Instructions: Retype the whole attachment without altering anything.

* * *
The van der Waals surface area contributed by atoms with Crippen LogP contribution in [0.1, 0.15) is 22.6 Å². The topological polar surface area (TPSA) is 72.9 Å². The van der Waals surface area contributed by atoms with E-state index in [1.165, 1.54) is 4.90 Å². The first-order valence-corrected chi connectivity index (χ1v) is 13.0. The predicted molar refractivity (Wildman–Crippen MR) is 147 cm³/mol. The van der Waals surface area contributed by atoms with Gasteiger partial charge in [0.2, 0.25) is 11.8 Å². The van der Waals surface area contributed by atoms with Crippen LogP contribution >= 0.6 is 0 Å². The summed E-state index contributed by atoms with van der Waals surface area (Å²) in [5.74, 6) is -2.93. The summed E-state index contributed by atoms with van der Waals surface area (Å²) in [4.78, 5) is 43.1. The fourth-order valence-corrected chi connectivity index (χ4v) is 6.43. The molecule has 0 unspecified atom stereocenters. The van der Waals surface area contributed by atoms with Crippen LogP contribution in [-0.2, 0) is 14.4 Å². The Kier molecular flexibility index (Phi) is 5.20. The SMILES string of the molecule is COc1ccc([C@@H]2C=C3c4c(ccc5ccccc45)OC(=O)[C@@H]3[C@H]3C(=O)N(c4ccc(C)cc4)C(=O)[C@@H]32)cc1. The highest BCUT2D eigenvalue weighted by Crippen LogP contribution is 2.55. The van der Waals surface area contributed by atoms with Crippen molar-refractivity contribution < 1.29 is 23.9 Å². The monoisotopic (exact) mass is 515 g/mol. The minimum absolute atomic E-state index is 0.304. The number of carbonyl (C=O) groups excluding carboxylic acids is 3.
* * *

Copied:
The van der Waals surface area contributed by atoms with Crippen LogP contribution in [0.1, 0.15) is 22.6 Å². The topological polar surface area (TPSA) is 72.9 Å². The van der Waals surface area contributed by atoms with E-state index in [1.165, 1.54) is 4.90 Å². The first-order valence-corrected chi connectivity index (χ1v) is 13.0. The predicted molar refractivity (Wildman–Crippen MR) is 147 cm³/mol. The van der Waals surface area contributed by atoms with Gasteiger partial charge in [0.2, 0.25) is 11.8 Å². The van der Waals surface area contributed by atoms with Crippen LogP contribution >= 0.6 is 0 Å². The summed E-state index contributed by atoms with van der Waals surface area (Å²) in [5.74, 6) is -2.93. The summed E-state index contributed by atoms with van der Waals surface area (Å²) in [4.78, 5) is 43.1. The fourth-order valence-corrected chi connectivity index (χ4v) is 6.43. The molecule has 0 unspecified atom stereocenters. The van der Waals surface area contributed by atoms with Crippen LogP contribution in [-0.2, 0) is 14.4 Å². The Kier molecular flexibility index (Phi) is 5.20. The SMILES string of the molecule is COc1ccc([C@@H]2C=C3c4c(ccc5ccccc45)OC(=O)[C@@H]3[C@H]3C(=O)N(c4ccc(C)cc4)C(=O)[C@@H]32)cc1. The highest BCUT2D eigenvalue weighted by Crippen LogP contribution is 2.55. The van der Waals surface area contributed by atoms with Crippen molar-refractivity contribution < 1.29 is 23.9 Å². The monoisotopic (exact) mass is 515 g/mol. The minimum absolute atomic E-state index is 0.304. The number of carbonyl (C=O) groups excluding carboxylic acids is 3.